The Philadelphia Eagles, Cleveland Browns and Jacksonville Jaguars all named their starting quarterbacks for the upcoming season this week. The New York Jets haven't, however, and aren't in any rush to do so in the near future, either.
The Jets have a choice to make between incumbent Mark Sanchez and rookie Geno Smith, but Rex Ryan told the media that he's not ready to make a decision between the two quite yet.
"I don't think it sets us back," Ryan said. "We'll let the other teams choose to name their starters whenever. For us, we're not comfortable making that decision right now. We want to have a thorough evaluation of our quarterbacks before we make that decision."
Ryan's opinion differs greatly from Gang Green Nation, SB Nation's Jets' blog, where they're all in on Smith as the starter.
It amazes me when people vehemently argue that Sanchez should be on the roster and how cutting him in the offseason would have been a disaster. Why? It feels like a stretch to say he's markedly better than Greg McElroy at this point. He isn't a viable NFL quarterback. The Jets might feel like they don't have another choice, and that would be because they really don't. There is no legitimate option other than Geno.
Numerous reports came out Wednesday that Google CEO Larry Page and a YouTube executive met with an NFL delegation led by commissioner Roger Goodell this week, apparently to talk about potentially bidding for the league's Sunday Ticket package next year.
DirecTV currently holds the rights to the package that allows fans to watch each week's entire slate of professional football games, but the contract ends after the upcoming season. There will likely be considerable competition for the rights to the most popular sport on American television, but Louis Bien brought up a valid point that could make Google the favorites:
If Google is looking to enter the television market, becoming involved with the most popular American professional sport might not be a bad way to go.
Chicago Bears rookie Jon Bostic is currently in a battle to replace Brian Urlacher as the centerpiece of his team's defense. That has probably added some extra vitriol to his time on the field and so he's maybe hitting a bit harder, but the tackle below looks like it was just mean -- not illegal under the NFL's rules.
The NFL decided to fine him $21,000 for the hit, however, because league officials believed that Bostic lowered his head to tackle the defenseless receiver. That news didn't sit well with Windy City Gridiron, SB Nation's Bears blog.
Here's the NFL's problem: they can't have their cake and eat it too. They can't celebrate the big hits of the NFL -- which are part of the game -- and then hem and haw about safety when they decide that they need to make sure the image on concussions is consistent. Look at that again as he takes multiple steps and advances the ball ... how defenseless can he be?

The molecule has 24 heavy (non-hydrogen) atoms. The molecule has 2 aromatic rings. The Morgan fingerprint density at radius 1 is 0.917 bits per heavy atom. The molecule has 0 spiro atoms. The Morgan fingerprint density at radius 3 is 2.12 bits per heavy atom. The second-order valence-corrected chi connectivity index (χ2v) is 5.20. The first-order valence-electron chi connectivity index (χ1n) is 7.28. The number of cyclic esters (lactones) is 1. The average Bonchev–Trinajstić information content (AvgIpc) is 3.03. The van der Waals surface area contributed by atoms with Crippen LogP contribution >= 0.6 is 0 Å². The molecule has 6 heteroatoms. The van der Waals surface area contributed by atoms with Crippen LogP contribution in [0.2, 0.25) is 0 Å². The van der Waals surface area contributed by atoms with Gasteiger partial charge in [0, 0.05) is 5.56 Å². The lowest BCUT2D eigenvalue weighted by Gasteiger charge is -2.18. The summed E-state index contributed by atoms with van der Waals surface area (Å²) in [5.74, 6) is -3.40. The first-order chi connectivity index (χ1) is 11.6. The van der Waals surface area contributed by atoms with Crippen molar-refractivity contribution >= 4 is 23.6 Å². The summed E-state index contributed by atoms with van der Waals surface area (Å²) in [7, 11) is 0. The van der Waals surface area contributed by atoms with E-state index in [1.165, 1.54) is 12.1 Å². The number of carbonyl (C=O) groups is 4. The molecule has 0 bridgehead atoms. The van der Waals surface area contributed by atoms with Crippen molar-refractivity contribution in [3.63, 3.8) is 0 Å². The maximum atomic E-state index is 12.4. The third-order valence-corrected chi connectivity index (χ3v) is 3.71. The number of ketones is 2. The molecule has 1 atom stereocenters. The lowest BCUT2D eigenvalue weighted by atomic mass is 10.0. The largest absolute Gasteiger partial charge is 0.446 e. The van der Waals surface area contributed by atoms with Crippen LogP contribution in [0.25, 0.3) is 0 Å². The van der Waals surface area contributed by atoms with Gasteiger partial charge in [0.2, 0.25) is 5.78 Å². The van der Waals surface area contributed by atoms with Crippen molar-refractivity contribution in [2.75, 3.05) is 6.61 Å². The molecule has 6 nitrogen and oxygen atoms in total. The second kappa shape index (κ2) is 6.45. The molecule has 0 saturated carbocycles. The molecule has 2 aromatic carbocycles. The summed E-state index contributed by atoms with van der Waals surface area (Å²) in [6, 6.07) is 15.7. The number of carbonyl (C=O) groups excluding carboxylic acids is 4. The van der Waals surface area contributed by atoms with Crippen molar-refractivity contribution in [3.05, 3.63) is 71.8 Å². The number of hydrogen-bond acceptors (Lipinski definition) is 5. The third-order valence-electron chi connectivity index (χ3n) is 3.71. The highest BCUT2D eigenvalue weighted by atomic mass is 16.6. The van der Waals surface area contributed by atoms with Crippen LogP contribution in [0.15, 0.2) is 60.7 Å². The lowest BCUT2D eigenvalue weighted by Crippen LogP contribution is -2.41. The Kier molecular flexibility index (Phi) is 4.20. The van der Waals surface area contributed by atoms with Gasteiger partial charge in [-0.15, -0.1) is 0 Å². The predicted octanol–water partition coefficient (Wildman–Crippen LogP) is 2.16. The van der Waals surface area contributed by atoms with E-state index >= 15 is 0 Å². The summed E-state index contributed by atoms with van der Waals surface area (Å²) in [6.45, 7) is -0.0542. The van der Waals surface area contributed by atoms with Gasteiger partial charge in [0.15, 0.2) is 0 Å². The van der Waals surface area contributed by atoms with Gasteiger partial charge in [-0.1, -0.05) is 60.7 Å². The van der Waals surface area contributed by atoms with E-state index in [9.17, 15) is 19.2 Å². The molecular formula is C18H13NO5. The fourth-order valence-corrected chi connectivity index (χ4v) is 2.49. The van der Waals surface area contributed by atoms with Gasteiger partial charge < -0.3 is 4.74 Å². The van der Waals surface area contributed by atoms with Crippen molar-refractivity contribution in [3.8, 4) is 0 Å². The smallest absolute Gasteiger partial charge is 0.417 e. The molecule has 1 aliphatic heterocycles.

NFL Films currently makes a decent amount of money off of using the likenesses of past players. Those players sued for some of that money in 2009, but the league offered a settlement that would funnel the money into charities and other projects designed to benefit retired players.
A few players decided to sue again, however, saying they'd rather the money be funneled straight to them rather than going through other means before they receive it. The lawsuit got bigger this week, too, as quite a few more players decided to get involved in the new effort.
In addition to John Riggins, the list of Hall-of-Famers includes Chiefs lineman Curley Culp -- just inducted last month -- Vikings lineman Ron Yary, Raiders tight end Dave Casper, and Rams lineman Tom Mack. Other notables include Pro Bowl quarterbacks Roman Gabriel and Joe Kapp.
Cleveland Browns rookie Barkevious Mingo has been dealing with a bruised lung for about a week and, unfortunately, it seems like there's no timetable for his return.
Furthermore, there's been no reason given for how the injury occurred, something especially odd since it was first reported during the Browns' preseason victory over the Detroit Lions last Thursday.
It seems to be a rather mysterious injury, with no cause given by Mingo or the team up to this point. The former LSU Tiger told reporters he felt short of breath on the game's opening kickoff and later coughed up blood on the sideline. He also recalls no heavy blow to the chest during the contest and doesn't have the broken ribs that typically accompany the blunt-force trauma necessary to cause such an injury.
Hopefully the issue is resolved soon and he's cleared for the start of the regular season.
New York Giants offensive lineman David Diehl will miss the next six weeks to undergo thumb surgery after an MRI revealed that operating on it was necessary. He went through practice with the injury on Tuesday with a cast before the team decided that he'll have to go under the knife for it to heal properly.
The move has caused the Giants to shuffle their offensive line just a few weeks before the start of the regular season, something that Ed Valentine from Big Blue View explained with more depth.
The Giants have limited options now in terms of replacing Diehl. The first would be to return Kevin Boothe to guard and insert Jim Cordle as the starting center. The second option would be to move second-year man Brandon Mosley into the lineup at the left guard spot Diehl was moved to on Tuesday. The Giants could also consider James Brewer for the left guard spot.
SB Nation's Jon Bois wrote a great feature on Donovan McNabb. Everyone should read it, and not just for graphics like the one below.